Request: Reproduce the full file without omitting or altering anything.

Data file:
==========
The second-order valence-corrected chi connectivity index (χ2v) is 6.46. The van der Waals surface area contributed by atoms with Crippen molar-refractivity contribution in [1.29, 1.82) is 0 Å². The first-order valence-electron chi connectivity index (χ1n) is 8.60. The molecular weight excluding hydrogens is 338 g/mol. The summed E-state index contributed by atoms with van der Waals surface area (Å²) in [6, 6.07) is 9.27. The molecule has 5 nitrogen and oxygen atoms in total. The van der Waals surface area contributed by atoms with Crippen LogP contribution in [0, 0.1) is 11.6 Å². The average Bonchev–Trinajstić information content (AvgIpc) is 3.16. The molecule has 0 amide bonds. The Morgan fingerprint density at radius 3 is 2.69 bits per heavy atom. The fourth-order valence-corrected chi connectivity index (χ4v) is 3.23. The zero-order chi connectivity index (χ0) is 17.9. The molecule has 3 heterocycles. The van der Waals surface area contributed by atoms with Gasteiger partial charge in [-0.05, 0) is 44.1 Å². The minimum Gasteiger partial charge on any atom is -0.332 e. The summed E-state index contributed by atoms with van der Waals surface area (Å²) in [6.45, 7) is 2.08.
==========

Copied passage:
The second-order valence-corrected chi connectivity index (χ2v) is 6.46. The van der Waals surface area contributed by atoms with Crippen molar-refractivity contribution in [1.29, 1.82) is 0 Å². The first-order valence-electron chi connectivity index (χ1n) is 8.60. The molecular weight excluding hydrogens is 338 g/mol. The summed E-state index contributed by atoms with van der Waals surface area (Å²) in [6, 6.07) is 9.27. The molecule has 5 nitrogen and oxygen atoms in total. The van der Waals surface area contributed by atoms with Crippen LogP contribution in [0, 0.1) is 11.6 Å². The average Bonchev–Trinajstić information content (AvgIpc) is 3.16. The molecule has 0 amide bonds. The Morgan fingerprint density at radius 3 is 2.69 bits per heavy atom. The fourth-order valence-corrected chi connectivity index (χ4v) is 3.23. The zero-order chi connectivity index (χ0) is 17.9. The molecule has 3 heterocycles. The van der Waals surface area contributed by atoms with Gasteiger partial charge in [-0.05, 0) is 44.1 Å². The minimum Gasteiger partial charge on any atom is -0.332 e. The summed E-state index contributed by atoms with van der Waals surface area (Å²) in [6.45, 7) is 2.08.